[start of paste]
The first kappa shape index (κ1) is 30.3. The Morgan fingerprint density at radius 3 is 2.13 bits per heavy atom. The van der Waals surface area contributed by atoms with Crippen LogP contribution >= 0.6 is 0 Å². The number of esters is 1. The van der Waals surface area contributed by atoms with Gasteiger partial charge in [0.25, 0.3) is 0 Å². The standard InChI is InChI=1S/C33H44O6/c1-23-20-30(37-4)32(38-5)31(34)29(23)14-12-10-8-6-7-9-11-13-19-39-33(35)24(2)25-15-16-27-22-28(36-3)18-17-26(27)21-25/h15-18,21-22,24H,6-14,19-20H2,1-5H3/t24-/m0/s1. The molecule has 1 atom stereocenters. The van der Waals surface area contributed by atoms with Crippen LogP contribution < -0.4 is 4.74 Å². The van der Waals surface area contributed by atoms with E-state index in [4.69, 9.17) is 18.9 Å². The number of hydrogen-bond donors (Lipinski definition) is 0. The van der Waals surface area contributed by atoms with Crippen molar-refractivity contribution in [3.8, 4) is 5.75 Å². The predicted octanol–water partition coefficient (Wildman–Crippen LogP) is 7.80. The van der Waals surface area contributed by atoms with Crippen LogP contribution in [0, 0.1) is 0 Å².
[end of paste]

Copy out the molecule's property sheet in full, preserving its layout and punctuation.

The first kappa shape index (κ1) is 30.3. The Morgan fingerprint density at radius 3 is 2.13 bits per heavy atom. The van der Waals surface area contributed by atoms with Crippen LogP contribution >= 0.6 is 0 Å². The number of esters is 1. The van der Waals surface area contributed by atoms with Gasteiger partial charge in [0.25, 0.3) is 0 Å². The standard InChI is InChI=1S/C33H44O6/c1-23-20-30(37-4)32(38-5)31(34)29(23)14-12-10-8-6-7-9-11-13-19-39-33(35)24(2)25-15-16-27-22-28(36-3)18-17-26(27)21-25/h15-18,21-22,24H,6-14,19-20H2,1-5H3/t24-/m0/s1. The molecule has 1 atom stereocenters. The van der Waals surface area contributed by atoms with Crippen LogP contribution < -0.4 is 4.74 Å². The van der Waals surface area contributed by atoms with E-state index in [4.69, 9.17) is 18.9 Å². The number of hydrogen-bond donors (Lipinski definition) is 0. The van der Waals surface area contributed by atoms with Crippen molar-refractivity contribution in [3.8, 4) is 5.75 Å². The predicted octanol–water partition coefficient (Wildman–Crippen LogP) is 7.80. The van der Waals surface area contributed by atoms with Crippen LogP contribution in [0, 0.1) is 0 Å².